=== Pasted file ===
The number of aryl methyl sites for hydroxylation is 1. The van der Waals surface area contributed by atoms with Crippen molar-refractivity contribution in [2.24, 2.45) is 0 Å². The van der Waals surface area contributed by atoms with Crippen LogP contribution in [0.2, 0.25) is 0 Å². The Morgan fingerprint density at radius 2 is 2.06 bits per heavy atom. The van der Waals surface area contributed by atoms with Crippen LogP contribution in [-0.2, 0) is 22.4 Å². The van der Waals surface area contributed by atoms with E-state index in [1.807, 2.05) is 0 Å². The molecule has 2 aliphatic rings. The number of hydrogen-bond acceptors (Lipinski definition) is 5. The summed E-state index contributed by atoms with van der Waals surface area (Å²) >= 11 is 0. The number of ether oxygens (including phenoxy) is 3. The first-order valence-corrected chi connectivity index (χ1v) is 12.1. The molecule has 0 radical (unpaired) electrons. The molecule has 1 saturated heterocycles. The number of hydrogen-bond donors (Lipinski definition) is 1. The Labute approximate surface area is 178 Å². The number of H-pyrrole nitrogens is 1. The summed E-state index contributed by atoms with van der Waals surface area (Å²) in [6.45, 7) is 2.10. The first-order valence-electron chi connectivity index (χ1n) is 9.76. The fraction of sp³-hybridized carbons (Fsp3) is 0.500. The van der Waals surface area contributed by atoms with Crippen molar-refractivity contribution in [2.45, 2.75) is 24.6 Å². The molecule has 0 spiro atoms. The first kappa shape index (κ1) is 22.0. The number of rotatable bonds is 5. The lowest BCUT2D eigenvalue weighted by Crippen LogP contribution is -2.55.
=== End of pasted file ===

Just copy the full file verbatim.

The number of aryl methyl sites for hydroxylation is 1. The van der Waals surface area contributed by atoms with Crippen molar-refractivity contribution in [2.24, 2.45) is 0 Å². The van der Waals surface area contributed by atoms with Crippen LogP contribution in [0.2, 0.25) is 0 Å². The Morgan fingerprint density at radius 2 is 2.06 bits per heavy atom. The van der Waals surface area contributed by atoms with Crippen LogP contribution in [-0.2, 0) is 22.4 Å². The van der Waals surface area contributed by atoms with E-state index in [1.807, 2.05) is 0 Å². The molecule has 2 aliphatic rings. The number of hydrogen-bond acceptors (Lipinski definition) is 5. The summed E-state index contributed by atoms with van der Waals surface area (Å²) >= 11 is 0. The number of ether oxygens (including phenoxy) is 3. The first-order valence-corrected chi connectivity index (χ1v) is 12.1. The molecule has 0 radical (unpaired) electrons. The molecule has 1 saturated heterocycles. The number of hydrogen-bond donors (Lipinski definition) is 1. The Labute approximate surface area is 178 Å². The number of H-pyrrole nitrogens is 1. The summed E-state index contributed by atoms with van der Waals surface area (Å²) in [6.45, 7) is 2.10. The first-order valence-electron chi connectivity index (χ1n) is 9.76. The fraction of sp³-hybridized carbons (Fsp3) is 0.500. The van der Waals surface area contributed by atoms with Crippen molar-refractivity contribution in [2.45, 2.75) is 24.6 Å². The molecule has 0 spiro atoms. The first kappa shape index (κ1) is 22.0. The number of rotatable bonds is 5. The lowest BCUT2D eigenvalue weighted by Crippen LogP contribution is -2.55.